If you’re here because of a current emergency, read no further and dial 911. If you are in imminent need of help or just need someone to talk to, call (800) 799-7233 or go to https://www.thehotline.org/ to chat live with a trained domestic violence professional.
One person can’t help everyone at risk of or affected by domestic violence. But you must help those put in your way.
Once upon a time, an old man used to go down to the ocean for exercise. One day, the old man was walking along a beach that was littered with thousands of starfish that had been washed ashore by the high tide. As he walked, he came upon a young girl eagerly throwing the starfish back into the ocean, one by one.
Puzzled, the man looked at the girl and asked what she was doing.
The young girl paused, looked up, and replied, “Throwing starfish into the ocean. The tide has washed them up onto the beach, and they can’t return to the sea by themselves. When the sun gets high, they will die unless I throw them back into the water.”
The old man replied, “But there must be tens of thousands of starfish on this beach. I’m afraid you won’t really be able to make much of a difference.”
The girl bent down, picked up yet another starfish, and threw it as far as she could into the ocean. Then she turned, smiled, and said, “It made a difference to that one!”
—Adapted from The Star Thrower by Loren Eiseley
October is National Domestic Violence Awareness Month – What You Need to Know
National Domestic Violence Awareness Month began in 1981 as a “Day of Unity” and soon after expanded to a full week. Beginning in 1987, the entire month of October was observed, and in 1989 it was officially recognized by Congress with Public Law 101-112.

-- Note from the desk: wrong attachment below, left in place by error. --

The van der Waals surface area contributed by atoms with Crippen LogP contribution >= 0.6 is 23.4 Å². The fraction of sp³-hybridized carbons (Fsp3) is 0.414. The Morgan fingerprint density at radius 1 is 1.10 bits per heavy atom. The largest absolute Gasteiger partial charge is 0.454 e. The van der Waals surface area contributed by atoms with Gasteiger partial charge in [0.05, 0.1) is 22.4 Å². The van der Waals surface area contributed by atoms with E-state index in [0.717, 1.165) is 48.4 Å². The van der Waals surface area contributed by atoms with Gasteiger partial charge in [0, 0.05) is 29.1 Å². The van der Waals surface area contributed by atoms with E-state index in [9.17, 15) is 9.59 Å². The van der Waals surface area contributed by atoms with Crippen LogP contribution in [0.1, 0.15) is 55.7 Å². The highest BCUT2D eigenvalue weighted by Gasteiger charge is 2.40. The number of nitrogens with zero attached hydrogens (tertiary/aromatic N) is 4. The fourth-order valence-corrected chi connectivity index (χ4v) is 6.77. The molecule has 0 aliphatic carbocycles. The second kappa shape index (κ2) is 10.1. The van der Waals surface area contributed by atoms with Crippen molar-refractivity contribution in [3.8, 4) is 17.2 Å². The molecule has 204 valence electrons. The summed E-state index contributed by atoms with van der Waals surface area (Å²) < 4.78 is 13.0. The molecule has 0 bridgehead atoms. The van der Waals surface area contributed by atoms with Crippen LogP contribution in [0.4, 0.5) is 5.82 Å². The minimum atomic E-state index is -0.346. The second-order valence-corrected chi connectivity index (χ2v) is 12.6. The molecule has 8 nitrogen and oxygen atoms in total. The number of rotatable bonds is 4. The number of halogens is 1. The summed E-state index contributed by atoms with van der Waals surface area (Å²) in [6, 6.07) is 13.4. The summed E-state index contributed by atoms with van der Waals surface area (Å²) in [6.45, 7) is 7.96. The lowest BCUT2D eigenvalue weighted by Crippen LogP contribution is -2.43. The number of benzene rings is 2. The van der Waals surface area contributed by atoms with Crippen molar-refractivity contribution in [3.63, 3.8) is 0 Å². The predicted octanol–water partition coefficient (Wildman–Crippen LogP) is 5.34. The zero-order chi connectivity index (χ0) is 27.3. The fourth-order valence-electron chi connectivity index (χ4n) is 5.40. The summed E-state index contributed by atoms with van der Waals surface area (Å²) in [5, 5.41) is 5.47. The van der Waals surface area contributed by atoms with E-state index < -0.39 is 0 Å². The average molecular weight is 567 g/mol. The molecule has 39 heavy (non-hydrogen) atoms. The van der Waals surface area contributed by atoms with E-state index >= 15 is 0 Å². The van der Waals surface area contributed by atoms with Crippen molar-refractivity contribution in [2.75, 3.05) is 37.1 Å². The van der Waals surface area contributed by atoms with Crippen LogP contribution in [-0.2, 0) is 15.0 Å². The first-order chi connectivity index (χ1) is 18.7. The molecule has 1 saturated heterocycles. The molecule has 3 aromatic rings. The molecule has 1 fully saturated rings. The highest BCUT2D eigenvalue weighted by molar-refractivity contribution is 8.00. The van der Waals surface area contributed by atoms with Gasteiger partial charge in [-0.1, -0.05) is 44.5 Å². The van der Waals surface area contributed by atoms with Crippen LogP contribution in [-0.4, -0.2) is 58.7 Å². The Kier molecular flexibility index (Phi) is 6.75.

Although October is just one month in the calendar—and with it, National Domestic Violence Awareness Month (DVAM) is only recognized for one month—the work to educate the public and prevent domestic violence never ends. Sadly, even after decades of highlighting its root causes and destructive impact on individuals, families, and our society as a whole, domestic violence remains one of the most prevalent forms of physical, mental, and emotional abuse in the United States.
Domestic Violence Facts in the United States
Statistics, although sometimes alarming, can help us to better understand how widespread a problem is. In the case of domestic violence, it is a problem that is more common than you might think. We share these statistics not only to raise awareness but to help domestic violence survivors understand that they are not alone.
- Every 9 seconds, a woman in the U.S. is beaten or assaulted by a current or ex-significant other. [link]
- The U.S. Department of Justice estimates that 1.3 million women and 835,000 men are victims of physical violence by a partner every year. [link]
- According to the CDC, 1 in 4 women and 1 in 7 men will experience physical violence by their intimate partner at some point during their lifetimes. [link]
- On a typical day, more than 20,000 phone calls are placed to domestic violence hotlines nationwide. [link]
- Women are 70 times more likely to be killed in the weeks after leaving their abusive partner than at any other time in the relationship, according to the Domestic Violence Intervention program. [link]
- 1 in 15 children are exposed to intimate partner violence each year, and 90% of these children are eyewitnesses to this violence. [link]
- Between 1993 and 2010, the overall rate of domestic violence dropped nearly two-thirds. State laws have reformed to address issues such as dating abuse in the workplace, stalking, employment discrimination, and more. [link]
- That last point is critical: education, new laws, and awareness are working. But, of course, much remains to be done.
Things You Can Do To Help Prevent Domestic Violence
If you’re not a victim and want to help, it’s far too easy to look at the statistics and say that it’s both too big of a problem to tackle and current efforts are making progress. Don’t forget the parable of the Star Thrower! Each individual is desperately in need of your intervention. But those efforts, on the macro scale, require the inputs of time, effort, and funds to be successful. And, naturally, dumping money into a pot is never enough. On a personal scale, awareness of the warning signs, both first and secondhand, is crucial to the prevention of future domestic violence.